NEW YORK (AdAge.com) -- The FDA's Division of Drug Marketing, Advertising and Communications has sent out letters to 14 leading drug companies requesting them to end what it's calling "misleading" and "misbranded" advertising on search engines such as Google and Yahoo.
In the letters, the FDA asserts, among other things, that the violating ads did not accurately link a branded drug's efficacy claims with its risk information.
The FDA called out nearly every major drug maker, including Bayer, Biogen Idec, Boehringer Ingelheim, Cephalon, Eli Lilly, Forest Laboratories, Genentech, GlaxoSmithKline, Johnson & Johnson, Merck, Novartis, Pfizer, Roche and Sanofi-Aventis, in addition to nearly 50 drug brands. The letters, which were not warning letters but so-called pre-emptive, untitled letters, requested an immediate end to the ads and written responses from the companies by April 9. Some of the changes will include disassociating a branded drug from the condition it seeks to treat in the search ad's headline, description lines and even URL name.
To date, the FDA does not have specific guidelines for advertising in the digital realm. Instead, it has general guidelines that apply to all media -- namely, that any representations or suggestions about the effectiveness of a branded drug must be accompanied by information about that drug's risks. The FDA said it came across the inappropriate search-engine ads "through our routine monitoring of promotion done on the internet," which includes trolling online or reviewing promotional material it receives, a spokesperson said.
Still, to some insiders, the public finger-wagging seemed just short of a concerted but misguided effort to create a policy statement around search advertising.
"The FDA is of the mind that they don't need to issue guidance specific to digital media because their current regulations cover that," said Mark Senak, senior VP at Fleishman Hillard and author of blog Eye on FDA. "Technically that's true. However, the internet presents a lot of situations that are somewhat nuanced and would lead to question in the mind of any reasonable person. Those questions deserve some answer. Formulating policy by issuing mass warning letters is not a valid way to set that policy or express it."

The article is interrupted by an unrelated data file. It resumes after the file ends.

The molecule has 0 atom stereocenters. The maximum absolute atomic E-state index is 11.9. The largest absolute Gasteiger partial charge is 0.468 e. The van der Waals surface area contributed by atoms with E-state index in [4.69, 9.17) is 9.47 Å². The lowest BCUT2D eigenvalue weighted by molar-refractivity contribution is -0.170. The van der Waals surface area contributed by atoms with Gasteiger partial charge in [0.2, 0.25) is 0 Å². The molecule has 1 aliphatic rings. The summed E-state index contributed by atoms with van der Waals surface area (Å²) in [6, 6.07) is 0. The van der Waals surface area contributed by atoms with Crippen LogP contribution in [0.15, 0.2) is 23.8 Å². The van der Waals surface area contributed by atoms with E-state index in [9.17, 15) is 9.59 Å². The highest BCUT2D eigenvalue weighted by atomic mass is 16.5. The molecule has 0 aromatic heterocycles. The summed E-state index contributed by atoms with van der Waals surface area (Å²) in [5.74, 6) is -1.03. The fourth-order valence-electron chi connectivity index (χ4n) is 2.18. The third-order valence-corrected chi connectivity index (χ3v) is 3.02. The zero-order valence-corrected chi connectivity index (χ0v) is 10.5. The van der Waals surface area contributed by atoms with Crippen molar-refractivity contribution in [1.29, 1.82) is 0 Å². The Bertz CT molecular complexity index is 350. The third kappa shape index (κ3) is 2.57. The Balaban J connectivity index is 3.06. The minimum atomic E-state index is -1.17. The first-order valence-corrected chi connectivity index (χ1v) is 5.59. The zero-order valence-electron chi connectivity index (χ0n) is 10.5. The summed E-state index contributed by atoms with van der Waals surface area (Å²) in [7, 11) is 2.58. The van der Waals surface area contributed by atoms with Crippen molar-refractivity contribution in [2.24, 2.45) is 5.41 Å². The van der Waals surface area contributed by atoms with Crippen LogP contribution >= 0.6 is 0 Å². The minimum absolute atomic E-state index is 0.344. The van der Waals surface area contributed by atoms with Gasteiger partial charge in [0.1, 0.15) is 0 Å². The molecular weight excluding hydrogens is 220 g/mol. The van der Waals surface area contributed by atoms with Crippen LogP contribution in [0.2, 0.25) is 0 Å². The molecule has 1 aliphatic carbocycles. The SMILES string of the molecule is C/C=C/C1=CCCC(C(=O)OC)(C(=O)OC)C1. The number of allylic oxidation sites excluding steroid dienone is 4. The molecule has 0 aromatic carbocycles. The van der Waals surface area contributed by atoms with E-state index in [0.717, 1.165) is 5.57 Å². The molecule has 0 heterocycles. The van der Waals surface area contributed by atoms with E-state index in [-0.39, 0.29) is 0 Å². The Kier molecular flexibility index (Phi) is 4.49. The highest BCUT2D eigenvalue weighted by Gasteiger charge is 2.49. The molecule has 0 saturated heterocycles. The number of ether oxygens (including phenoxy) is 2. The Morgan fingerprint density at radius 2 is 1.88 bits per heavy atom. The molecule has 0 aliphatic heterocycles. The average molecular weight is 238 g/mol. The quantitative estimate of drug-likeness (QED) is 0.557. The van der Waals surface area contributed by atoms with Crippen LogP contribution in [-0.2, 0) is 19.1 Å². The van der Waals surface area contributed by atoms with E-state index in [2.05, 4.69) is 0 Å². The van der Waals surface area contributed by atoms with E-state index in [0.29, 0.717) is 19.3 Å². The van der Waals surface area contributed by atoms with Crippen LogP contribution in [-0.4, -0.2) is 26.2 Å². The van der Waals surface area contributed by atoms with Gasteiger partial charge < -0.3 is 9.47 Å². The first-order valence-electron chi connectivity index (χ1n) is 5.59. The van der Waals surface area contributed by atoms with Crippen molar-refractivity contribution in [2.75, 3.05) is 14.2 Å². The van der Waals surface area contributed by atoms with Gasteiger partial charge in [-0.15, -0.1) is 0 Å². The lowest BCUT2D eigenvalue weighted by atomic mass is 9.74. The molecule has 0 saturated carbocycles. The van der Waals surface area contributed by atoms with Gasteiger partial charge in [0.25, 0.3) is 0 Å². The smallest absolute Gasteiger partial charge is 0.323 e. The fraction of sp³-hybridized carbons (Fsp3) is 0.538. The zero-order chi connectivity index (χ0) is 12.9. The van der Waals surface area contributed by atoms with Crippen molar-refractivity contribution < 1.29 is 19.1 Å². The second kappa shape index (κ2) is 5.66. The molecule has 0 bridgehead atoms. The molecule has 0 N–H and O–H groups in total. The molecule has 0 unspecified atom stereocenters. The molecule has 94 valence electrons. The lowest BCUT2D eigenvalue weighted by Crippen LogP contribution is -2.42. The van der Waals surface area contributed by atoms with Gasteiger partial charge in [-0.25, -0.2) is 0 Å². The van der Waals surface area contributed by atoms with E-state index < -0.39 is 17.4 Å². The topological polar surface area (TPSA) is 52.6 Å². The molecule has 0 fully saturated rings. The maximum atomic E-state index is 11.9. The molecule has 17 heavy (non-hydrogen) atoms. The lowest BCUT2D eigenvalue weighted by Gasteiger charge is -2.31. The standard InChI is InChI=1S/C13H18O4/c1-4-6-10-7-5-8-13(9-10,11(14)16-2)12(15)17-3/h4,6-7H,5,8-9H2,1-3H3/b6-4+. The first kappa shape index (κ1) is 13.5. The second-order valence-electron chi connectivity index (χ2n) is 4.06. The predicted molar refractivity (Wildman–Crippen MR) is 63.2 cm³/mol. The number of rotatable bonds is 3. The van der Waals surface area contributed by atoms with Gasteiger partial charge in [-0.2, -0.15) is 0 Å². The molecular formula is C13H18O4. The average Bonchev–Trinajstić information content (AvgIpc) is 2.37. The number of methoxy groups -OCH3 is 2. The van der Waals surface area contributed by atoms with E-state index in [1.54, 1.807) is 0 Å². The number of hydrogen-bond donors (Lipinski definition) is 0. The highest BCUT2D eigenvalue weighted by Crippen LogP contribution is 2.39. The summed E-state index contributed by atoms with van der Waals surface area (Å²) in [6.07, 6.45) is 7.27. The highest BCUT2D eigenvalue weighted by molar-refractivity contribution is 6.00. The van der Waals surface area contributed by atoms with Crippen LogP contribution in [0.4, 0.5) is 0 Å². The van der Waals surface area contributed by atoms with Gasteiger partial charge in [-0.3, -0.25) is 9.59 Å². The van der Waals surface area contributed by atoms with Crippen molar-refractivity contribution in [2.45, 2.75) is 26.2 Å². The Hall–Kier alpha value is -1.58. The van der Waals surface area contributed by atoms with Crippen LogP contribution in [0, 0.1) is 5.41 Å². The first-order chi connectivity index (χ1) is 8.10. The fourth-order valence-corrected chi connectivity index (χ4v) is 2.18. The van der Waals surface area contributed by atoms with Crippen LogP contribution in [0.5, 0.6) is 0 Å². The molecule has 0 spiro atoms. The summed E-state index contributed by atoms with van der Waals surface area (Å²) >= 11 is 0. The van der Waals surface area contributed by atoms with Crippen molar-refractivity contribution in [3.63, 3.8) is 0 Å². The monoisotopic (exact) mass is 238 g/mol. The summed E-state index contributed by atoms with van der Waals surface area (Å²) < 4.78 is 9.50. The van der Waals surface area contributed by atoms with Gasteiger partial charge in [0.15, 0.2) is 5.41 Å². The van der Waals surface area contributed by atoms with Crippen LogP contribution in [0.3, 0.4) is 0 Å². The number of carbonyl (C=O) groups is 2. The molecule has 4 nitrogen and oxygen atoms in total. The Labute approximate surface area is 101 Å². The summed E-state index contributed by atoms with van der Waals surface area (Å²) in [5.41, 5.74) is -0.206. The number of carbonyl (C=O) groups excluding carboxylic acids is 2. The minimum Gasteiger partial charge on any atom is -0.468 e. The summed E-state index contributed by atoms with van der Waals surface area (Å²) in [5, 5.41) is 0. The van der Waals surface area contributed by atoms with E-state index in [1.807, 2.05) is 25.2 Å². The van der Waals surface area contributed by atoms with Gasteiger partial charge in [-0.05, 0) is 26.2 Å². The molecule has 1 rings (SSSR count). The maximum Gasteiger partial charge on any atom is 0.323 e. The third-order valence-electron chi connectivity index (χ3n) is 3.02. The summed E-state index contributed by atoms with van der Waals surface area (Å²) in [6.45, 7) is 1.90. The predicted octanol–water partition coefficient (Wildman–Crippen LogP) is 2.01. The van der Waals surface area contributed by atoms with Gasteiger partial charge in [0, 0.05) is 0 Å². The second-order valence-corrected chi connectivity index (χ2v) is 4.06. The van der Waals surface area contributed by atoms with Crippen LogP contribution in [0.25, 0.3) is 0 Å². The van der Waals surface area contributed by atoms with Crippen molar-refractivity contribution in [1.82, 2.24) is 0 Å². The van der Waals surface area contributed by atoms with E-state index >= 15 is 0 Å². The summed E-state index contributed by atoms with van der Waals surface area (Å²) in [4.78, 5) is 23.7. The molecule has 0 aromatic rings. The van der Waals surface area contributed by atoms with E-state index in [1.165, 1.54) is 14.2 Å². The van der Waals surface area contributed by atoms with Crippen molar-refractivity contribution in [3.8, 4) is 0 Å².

The FDA does allow drug companies to create "reminder" ads (so long as the drug does not have potentially serious adverse effects) that include the name of the drug to remind consumers it exists. And that's where the 14 drug companies got into trouble. Mr. Senak said they tended to follow a "one-click rule," where if comprehensive drug information was just one click away on the product website, for example, the search-engine ads would be acceptable. "It was one of those things that people did, and because there was no [FDA] action around it, they assumed that it was OK," Mr. Senak said.
At least one pharmaceutical company said it thought it was following the rules. Sanofi-Aventis was called out for improper search ads for its blood thinner Plavix. "Sanofi-Aventis believes that the links were consistent with DDMAC requirements for the provision of risk information," a spokesperson said. "The links went to the product-specific website, which contains the important risk information on the landing page and a link to the full prescribing information."
What about other digital ads?
Sanofi-Aventis said it will work with the FDA to determine the next steps and correct the violating ads. A spokesperson from Pfizer said the company "will make whatever changes are needed to ensure full compliance with the instructions contained in the FDA's communication."
Now that the FDA has taken its stance on search advertising, it's clear that the days of the "one-click rule" are over. But what will happen with other forms of digital advertising -- say, a branded YouTube channel?
Mr. Senak said he doubts that even the FDA knows what to do with all the new-media opportunities out there. "I don't know that the FDA has completely wrapped their head around Web 2.0 policy at the same time we're hurtling ahead to Web 3.0," he said. "There's evidence that they're still figuring this out."
An FDA spokesperson disagreed. "We have address[ed] violative promotion on the internet for years and will continue to do so," the spokesperson said, noting that the agency has evaluated banner ads, promotional videos and product websites. "We look broadly at promotion and address many different promotional vehicles each year. As companies use different promotional vehicles, we will address these if the promotion is violative."